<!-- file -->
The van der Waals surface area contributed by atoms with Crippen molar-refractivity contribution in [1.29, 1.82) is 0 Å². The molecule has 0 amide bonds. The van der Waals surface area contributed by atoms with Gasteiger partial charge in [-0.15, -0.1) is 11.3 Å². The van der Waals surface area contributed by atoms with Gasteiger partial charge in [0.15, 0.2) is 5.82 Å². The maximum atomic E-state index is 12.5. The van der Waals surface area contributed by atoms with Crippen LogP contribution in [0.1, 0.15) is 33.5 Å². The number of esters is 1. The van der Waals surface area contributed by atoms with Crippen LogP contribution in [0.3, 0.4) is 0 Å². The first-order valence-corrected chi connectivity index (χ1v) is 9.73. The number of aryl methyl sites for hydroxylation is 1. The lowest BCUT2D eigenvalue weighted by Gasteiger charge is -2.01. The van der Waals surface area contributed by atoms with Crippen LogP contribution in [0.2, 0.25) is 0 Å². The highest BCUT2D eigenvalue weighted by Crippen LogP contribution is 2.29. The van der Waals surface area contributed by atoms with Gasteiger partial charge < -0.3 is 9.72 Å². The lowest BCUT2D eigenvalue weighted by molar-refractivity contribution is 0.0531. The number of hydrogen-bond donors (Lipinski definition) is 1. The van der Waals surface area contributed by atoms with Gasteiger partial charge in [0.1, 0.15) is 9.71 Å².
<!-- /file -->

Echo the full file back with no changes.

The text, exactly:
The van der Waals surface area contributed by atoms with Crippen molar-refractivity contribution in [1.29, 1.82) is 0 Å². The molecule has 0 amide bonds. The van der Waals surface area contributed by atoms with Gasteiger partial charge in [-0.15, -0.1) is 11.3 Å². The van der Waals surface area contributed by atoms with Gasteiger partial charge in [0.15, 0.2) is 5.82 Å². The maximum atomic E-state index is 12.5. The van der Waals surface area contributed by atoms with Crippen LogP contribution in [0.1, 0.15) is 33.5 Å². The number of esters is 1. The van der Waals surface area contributed by atoms with Crippen LogP contribution in [0.3, 0.4) is 0 Å². The first-order valence-corrected chi connectivity index (χ1v) is 9.73. The number of aryl methyl sites for hydroxylation is 1. The lowest BCUT2D eigenvalue weighted by Gasteiger charge is -2.01. The van der Waals surface area contributed by atoms with Crippen LogP contribution in [0.2, 0.25) is 0 Å². The highest BCUT2D eigenvalue weighted by Crippen LogP contribution is 2.29. The van der Waals surface area contributed by atoms with Gasteiger partial charge < -0.3 is 9.72 Å². The lowest BCUT2D eigenvalue weighted by molar-refractivity contribution is 0.0531. The number of hydrogen-bond donors (Lipinski definition) is 1. The van der Waals surface area contributed by atoms with Gasteiger partial charge in [0.1, 0.15) is 9.71 Å².